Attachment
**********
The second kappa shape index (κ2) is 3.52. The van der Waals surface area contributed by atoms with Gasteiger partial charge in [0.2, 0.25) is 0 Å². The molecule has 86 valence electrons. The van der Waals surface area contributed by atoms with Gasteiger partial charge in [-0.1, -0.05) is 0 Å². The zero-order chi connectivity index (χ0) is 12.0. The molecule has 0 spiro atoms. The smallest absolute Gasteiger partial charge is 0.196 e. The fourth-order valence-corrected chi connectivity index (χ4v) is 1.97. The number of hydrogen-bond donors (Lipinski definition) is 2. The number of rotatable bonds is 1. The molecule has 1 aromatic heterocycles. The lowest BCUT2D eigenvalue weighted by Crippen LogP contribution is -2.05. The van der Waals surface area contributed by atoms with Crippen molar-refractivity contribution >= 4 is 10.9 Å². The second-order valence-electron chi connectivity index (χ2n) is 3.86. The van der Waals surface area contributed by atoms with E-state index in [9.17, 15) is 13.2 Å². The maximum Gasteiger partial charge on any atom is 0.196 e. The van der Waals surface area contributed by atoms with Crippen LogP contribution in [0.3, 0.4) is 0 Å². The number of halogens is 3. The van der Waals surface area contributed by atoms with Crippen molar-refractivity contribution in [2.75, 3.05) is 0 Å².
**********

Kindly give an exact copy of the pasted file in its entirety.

The second kappa shape index (κ2) is 3.52. The van der Waals surface area contributed by atoms with Gasteiger partial charge in [0.2, 0.25) is 0 Å². The molecule has 86 valence electrons. The van der Waals surface area contributed by atoms with Gasteiger partial charge in [-0.1, -0.05) is 0 Å². The zero-order chi connectivity index (χ0) is 12.0. The molecule has 0 spiro atoms. The smallest absolute Gasteiger partial charge is 0.196 e. The fourth-order valence-corrected chi connectivity index (χ4v) is 1.97. The number of hydrogen-bond donors (Lipinski definition) is 2. The number of rotatable bonds is 1. The molecule has 1 aromatic heterocycles. The lowest BCUT2D eigenvalue weighted by Crippen LogP contribution is -2.05. The van der Waals surface area contributed by atoms with Crippen molar-refractivity contribution >= 4 is 10.9 Å². The second-order valence-electron chi connectivity index (χ2n) is 3.86. The van der Waals surface area contributed by atoms with E-state index in [9.17, 15) is 13.2 Å². The maximum Gasteiger partial charge on any atom is 0.196 e. The van der Waals surface area contributed by atoms with Crippen LogP contribution in [0.3, 0.4) is 0 Å². The number of halogens is 3. The van der Waals surface area contributed by atoms with Crippen molar-refractivity contribution in [2.75, 3.05) is 0 Å².